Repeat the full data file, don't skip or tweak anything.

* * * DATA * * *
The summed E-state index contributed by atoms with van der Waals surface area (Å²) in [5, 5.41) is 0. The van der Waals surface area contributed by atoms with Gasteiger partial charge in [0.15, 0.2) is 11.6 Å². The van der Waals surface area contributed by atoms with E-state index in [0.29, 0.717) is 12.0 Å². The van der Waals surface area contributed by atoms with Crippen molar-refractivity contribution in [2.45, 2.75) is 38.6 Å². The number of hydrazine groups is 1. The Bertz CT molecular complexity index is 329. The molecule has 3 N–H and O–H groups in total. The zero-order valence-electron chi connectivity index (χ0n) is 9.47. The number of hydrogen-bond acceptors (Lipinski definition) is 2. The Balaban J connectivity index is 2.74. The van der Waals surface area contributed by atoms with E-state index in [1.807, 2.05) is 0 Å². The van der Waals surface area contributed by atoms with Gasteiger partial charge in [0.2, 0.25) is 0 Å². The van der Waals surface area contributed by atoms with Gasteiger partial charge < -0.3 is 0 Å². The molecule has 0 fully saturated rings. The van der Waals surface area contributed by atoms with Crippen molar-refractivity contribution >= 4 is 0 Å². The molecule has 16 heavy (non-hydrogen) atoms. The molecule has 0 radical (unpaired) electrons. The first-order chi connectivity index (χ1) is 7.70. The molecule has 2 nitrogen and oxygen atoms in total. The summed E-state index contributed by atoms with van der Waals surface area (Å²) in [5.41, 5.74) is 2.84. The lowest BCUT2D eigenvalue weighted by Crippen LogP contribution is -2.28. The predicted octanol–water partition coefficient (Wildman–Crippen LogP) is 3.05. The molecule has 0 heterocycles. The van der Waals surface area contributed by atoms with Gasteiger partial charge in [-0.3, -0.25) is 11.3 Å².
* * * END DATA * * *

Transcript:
The summed E-state index contributed by atoms with van der Waals surface area (Å²) in [5, 5.41) is 0. The van der Waals surface area contributed by atoms with Gasteiger partial charge in [0.15, 0.2) is 11.6 Å². The van der Waals surface area contributed by atoms with E-state index in [0.29, 0.717) is 12.0 Å². The van der Waals surface area contributed by atoms with Crippen molar-refractivity contribution in [2.45, 2.75) is 38.6 Å². The number of hydrazine groups is 1. The Bertz CT molecular complexity index is 329. The molecule has 3 N–H and O–H groups in total. The zero-order valence-electron chi connectivity index (χ0n) is 9.47. The number of hydrogen-bond acceptors (Lipinski definition) is 2. The Balaban J connectivity index is 2.74. The van der Waals surface area contributed by atoms with E-state index in [1.807, 2.05) is 0 Å². The van der Waals surface area contributed by atoms with Gasteiger partial charge in [0.2, 0.25) is 0 Å². The van der Waals surface area contributed by atoms with Gasteiger partial charge < -0.3 is 0 Å². The molecule has 0 fully saturated rings. The van der Waals surface area contributed by atoms with Crippen molar-refractivity contribution >= 4 is 0 Å². The molecule has 16 heavy (non-hydrogen) atoms. The molecule has 0 radical (unpaired) electrons. The first-order chi connectivity index (χ1) is 7.70. The molecule has 2 nitrogen and oxygen atoms in total. The summed E-state index contributed by atoms with van der Waals surface area (Å²) in [5.41, 5.74) is 2.84. The lowest BCUT2D eigenvalue weighted by Crippen LogP contribution is -2.28. The predicted octanol–water partition coefficient (Wildman–Crippen LogP) is 3.05. The molecule has 0 heterocycles. The van der Waals surface area contributed by atoms with Gasteiger partial charge in [-0.3, -0.25) is 11.3 Å².